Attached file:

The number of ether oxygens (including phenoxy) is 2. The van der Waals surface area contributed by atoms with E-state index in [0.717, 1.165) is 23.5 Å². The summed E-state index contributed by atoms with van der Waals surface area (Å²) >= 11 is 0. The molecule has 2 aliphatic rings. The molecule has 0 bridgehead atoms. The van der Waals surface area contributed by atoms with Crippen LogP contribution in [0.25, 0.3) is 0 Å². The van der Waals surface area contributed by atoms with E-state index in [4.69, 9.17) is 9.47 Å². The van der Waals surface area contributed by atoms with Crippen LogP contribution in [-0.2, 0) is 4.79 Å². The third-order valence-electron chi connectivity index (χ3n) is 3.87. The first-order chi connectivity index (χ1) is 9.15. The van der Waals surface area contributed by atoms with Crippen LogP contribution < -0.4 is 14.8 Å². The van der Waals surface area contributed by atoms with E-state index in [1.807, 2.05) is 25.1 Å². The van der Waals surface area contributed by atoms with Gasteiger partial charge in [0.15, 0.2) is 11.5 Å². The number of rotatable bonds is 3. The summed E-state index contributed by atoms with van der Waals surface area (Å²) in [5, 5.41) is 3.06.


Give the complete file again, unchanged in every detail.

The number of ether oxygens (including phenoxy) is 2. The van der Waals surface area contributed by atoms with E-state index in [0.717, 1.165) is 23.5 Å². The summed E-state index contributed by atoms with van der Waals surface area (Å²) >= 11 is 0. The molecule has 2 aliphatic rings. The molecule has 0 bridgehead atoms. The van der Waals surface area contributed by atoms with Crippen LogP contribution in [0.25, 0.3) is 0 Å². The van der Waals surface area contributed by atoms with E-state index in [4.69, 9.17) is 9.47 Å². The van der Waals surface area contributed by atoms with Crippen LogP contribution in [-0.2, 0) is 4.79 Å². The third-order valence-electron chi connectivity index (χ3n) is 3.87. The first-order chi connectivity index (χ1) is 9.15. The van der Waals surface area contributed by atoms with Crippen LogP contribution < -0.4 is 14.8 Å². The van der Waals surface area contributed by atoms with E-state index in [1.807, 2.05) is 25.1 Å². The van der Waals surface area contributed by atoms with Gasteiger partial charge in [0.15, 0.2) is 11.5 Å². The number of rotatable bonds is 3. The summed E-state index contributed by atoms with van der Waals surface area (Å²) in [5, 5.41) is 3.06.